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59 Synthesis/Regeneration       Fall 2012



Small Is Bountiful
Henry Robertson forecasts that the future is in the hands of small farmers interested in conserving their land.
The Americans Take What They Want from Haiti—Even Near-Extinct Lizards
Dady Chery objects to those whose overarching interest is to publish scientific papers that move their careers along.
Med School Classes Cancelled in Havana
Don Fitz describes a mobilization campaign to combat dengue fever.
Why Fukushima Is a Greater Disaster than Chernobyl
Robert Alvarez documents that several pools of radioactive waste are completely open to the atmosphere and could collapse from another powerful earthquake.
An Agrarian Progressive: Henry A. Wallace
Carmelo Ruiz-Marrero recounts an outstanding example of the conflicting agendas behind the green revolution.

Less of What We Don’t Need

Eat, Sleep, Click: The Bicycle-Powered Internet
Jane Anne Morris points out that if the Internet were a country, it would be the fifth biggest power consumer.
The New Global Medicine
Don Fitz explains that the Cuban project includes rethinking, redesigning and recreating medicine in a way that meets the needs of the world’s poor.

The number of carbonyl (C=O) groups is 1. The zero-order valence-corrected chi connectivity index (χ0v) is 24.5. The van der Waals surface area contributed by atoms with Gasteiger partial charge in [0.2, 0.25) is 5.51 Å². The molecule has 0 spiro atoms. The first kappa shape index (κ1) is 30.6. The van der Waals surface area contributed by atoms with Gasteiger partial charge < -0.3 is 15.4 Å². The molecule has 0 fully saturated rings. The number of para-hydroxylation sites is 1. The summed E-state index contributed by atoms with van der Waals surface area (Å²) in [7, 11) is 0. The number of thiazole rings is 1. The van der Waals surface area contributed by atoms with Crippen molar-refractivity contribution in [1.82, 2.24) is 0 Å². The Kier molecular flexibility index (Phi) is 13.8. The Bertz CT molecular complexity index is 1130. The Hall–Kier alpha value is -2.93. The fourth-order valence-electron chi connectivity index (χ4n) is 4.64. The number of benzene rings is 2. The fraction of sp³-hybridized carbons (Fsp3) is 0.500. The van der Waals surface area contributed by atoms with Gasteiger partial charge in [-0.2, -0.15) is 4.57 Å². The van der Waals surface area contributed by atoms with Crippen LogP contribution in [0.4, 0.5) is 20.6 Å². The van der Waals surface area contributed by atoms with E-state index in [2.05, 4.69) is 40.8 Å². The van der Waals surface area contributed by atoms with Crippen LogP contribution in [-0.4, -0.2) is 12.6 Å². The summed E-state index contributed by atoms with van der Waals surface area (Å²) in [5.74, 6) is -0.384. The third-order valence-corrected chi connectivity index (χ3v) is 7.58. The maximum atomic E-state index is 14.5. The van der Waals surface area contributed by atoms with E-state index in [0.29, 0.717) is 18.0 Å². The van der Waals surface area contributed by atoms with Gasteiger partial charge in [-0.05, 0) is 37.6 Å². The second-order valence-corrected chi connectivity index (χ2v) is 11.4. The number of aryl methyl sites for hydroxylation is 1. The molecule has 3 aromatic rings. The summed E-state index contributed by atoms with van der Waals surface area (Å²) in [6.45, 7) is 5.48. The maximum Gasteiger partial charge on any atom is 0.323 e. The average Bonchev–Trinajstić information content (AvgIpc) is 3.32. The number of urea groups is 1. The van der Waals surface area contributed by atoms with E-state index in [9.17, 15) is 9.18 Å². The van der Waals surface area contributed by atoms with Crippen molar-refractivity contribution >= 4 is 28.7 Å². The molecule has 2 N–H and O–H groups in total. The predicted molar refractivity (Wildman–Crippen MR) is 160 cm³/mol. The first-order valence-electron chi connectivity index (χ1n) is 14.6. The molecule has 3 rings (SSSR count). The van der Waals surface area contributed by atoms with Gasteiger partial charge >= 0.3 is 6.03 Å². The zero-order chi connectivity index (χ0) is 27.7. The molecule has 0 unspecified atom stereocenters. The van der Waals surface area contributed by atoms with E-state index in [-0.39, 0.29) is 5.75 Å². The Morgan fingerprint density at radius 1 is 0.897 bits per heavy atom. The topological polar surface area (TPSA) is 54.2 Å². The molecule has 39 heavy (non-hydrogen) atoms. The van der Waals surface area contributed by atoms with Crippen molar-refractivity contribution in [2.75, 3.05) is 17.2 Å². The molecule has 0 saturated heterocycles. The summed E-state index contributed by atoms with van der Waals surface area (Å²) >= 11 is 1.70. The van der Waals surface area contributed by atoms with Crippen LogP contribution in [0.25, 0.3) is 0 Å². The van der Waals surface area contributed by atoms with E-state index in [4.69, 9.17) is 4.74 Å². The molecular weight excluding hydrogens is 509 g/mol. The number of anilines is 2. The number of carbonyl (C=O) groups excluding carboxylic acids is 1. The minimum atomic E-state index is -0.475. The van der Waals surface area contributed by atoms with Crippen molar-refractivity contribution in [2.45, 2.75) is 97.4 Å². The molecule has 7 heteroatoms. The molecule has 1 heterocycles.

Timor’s Oil: Blessing or Curse?
Guteriano Neves shows how oil comes with disaster, authoritarian regimes, environmental degradation, corruption, social inequality, and endemic poverty.
E-Waste Recycling Is Deceptive
Paul Palmer wants to know what the hell happens to the stuff that is recycled .

Thinking Politically

Ghosts of Gorz
R. Burke reviews The Immaterial and Ecologica, noting that in order to exploit knowledge, the capitalist enterprise has to privatize it
Chicago Spring: NATO and the 1% vs. the 99%
Kim Scipes observes that over $14 million was spent on NATO-related social events, yet the Mayor had closed down half of the City’s mental health facilities.
India and China Scramble for Africa
Jemima Pierre reports that cheap imports, from shoes to medicines, elbow rival African products aside.
Social Movements that Reimagined Argentina
Francesca Fiorentini explores the way they began to occupy buildings and organize themselves into work committees around press, culture, employment, services, health, political action, and community purchases.
“ObamaCare,” the Constitution, and Democracy: The Heart of the Matter
Jane Anne Morris worries that we are trying to plumb the depths of the true meaning of “commerce” instead of debating health care.

[15 aug 12]
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